When film historians talk about pioneers in the business of movie making, director D. W. Griffith and two of his frequent leading ladies, Mary Pickford and Lillian Gish are at the top of the list. While Pickford has been dubbed 'America's Sweetheart', it's Gish who garnered the unofficial title of 'First Lady of American Cinema'. On Monday, October 14, TCM pays homage Gish with an early morning mini-marathon to commemorate the actress' birthday.
With a career that spanned an incredible eight decades, included more than 120 movie and TV appearances, resulted in an Honorary Oscar for 'superlative artistry and distinguished contribution to the progress of motion pictures' and secured her spot among the Top 20 greatest female stars of all time according to the American Film Institute, it's no wonder TCM is honoring this true Hollywood Legend.
Born in Ohio on October 14, 1893, Gish's introduction to the theatre came early, when she and her sister, Dorothy would help their mom, Mary sell candy at the family's Majestic Candy Kitchen, adjacent to the Majestic Theatre. During this same time, both Lillian and her sister began acting in school productions. Under the pseudonym Lillian Niles, Gish made her acting debut at the Majestic in the play "In Convict Stripes" in 1902. She was nine-years-old at the time.
When a fire closed down the Majestic Theatre, the family move to New York. Once there, the young Gish girls befriended a neighbor named Gladys, a young actress who worked professionally as Mary Pickford.
Later that same year, Mary introduced the girls to a director friend named D. W. Griffith. At age 19, Lillian signed to a contract at Biograph Studios. Interestingly, archival documents show the young actress fibbed about her age, stating that she was only 16 at the time.
She made her film debut in D. W. Griffith-directed short, "An Unseen Enemy". In 1912 alone, she would star in a total of 14 shorts under the watchful eye of Griffith. 1913 would see another 17 short films, all but five of those were again directed by D. W. Griffith.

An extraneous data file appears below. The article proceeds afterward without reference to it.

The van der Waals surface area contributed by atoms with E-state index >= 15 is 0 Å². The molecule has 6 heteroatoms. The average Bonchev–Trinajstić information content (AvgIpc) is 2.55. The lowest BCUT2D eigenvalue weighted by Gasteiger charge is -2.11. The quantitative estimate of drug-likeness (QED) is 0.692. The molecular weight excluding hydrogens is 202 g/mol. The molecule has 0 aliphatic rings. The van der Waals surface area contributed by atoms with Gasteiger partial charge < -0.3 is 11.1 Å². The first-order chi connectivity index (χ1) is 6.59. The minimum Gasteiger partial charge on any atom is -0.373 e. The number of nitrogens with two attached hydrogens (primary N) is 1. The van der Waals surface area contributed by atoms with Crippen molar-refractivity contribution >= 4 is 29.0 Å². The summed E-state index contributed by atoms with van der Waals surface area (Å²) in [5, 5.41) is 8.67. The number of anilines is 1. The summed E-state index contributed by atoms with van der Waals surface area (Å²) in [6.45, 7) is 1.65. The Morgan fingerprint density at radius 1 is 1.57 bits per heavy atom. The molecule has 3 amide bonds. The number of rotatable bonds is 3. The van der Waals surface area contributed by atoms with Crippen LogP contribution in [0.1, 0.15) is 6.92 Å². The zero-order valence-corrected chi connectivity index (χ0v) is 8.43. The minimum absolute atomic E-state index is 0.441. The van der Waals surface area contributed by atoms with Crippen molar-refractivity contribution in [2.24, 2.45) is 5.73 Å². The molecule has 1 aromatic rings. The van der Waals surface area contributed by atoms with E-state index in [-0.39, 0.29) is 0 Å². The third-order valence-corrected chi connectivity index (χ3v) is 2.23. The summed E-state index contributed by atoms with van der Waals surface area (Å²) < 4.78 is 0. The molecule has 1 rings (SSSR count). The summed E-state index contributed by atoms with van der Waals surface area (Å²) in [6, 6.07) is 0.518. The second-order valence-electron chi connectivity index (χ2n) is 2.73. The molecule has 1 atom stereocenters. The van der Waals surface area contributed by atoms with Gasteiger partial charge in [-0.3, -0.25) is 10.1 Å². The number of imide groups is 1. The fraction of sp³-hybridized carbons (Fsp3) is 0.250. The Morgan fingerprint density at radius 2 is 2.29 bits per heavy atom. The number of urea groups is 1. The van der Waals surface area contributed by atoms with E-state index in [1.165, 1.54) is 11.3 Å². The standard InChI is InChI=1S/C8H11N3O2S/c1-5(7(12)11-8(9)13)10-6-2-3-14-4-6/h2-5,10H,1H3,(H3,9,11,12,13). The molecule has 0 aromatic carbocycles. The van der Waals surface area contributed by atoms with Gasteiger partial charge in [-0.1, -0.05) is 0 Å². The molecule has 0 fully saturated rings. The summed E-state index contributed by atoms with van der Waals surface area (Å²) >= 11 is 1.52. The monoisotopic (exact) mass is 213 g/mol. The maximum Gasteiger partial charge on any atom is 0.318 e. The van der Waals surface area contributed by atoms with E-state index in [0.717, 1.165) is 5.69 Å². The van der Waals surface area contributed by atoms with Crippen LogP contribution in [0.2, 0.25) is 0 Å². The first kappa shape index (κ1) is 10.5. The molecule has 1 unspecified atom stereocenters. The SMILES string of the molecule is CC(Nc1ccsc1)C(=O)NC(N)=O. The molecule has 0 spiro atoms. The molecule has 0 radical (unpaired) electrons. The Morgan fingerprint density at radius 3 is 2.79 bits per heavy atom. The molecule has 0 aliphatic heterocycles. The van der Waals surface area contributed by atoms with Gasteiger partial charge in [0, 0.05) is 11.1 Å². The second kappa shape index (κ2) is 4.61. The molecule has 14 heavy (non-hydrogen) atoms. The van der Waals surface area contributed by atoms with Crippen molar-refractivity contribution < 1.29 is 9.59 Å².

Also in 1913, Gish made her Broadway debut in a five-month-run of "A Good Little Devil". Although she would return to the theatre throughout her career, Gish's primary focus became the movies. On Broadway, Gish would star in a total of 21 shows between 1913 and 1976. Her time in the theatre was most prolific during the 1930s. During the 30s, she appeared in such stage classics as "Camille", Within the Gates" and "Hamlet", starring as Ophelia in the latter.
Back to the movies, Gish would star in another two shorts before being seen in her first feature-length film, "Judith of Bethulia" in 1914. Throughout the teens and twenties, Gish would star in more than forty films, both shorts and feature-length. Among those, true cinematic masterpieces, 1915's "Birth of a Nation", 1916's forward-thinking "Intolerance" Love's Struggle Through the Ages" and the epic love story, 1926's "La bohème".
In 1930, at the age of 37, Gish starred in her first talkie, "One Romantic Night". Unlike some of her silent era contemporaries, Gish's career continued to flourish with the advent of the talking picture. Among her notable film roles are 1933's film adaptation of Arnold Bennett's stage play, "His Double Life" and 1942's "Commandos Strike at Dawn", co-starring Anna Lee and Paul Muni.
Gish would receive her sole Oscar nomination for her impressive work in 1946's "Duel in the Sun" alongside Jennifer Jones, Gregory Peck and Joseph Cotton. She followed her Oscar-nominated turn with another critically acclaimed performance in 1948's "Portrait of Jennie".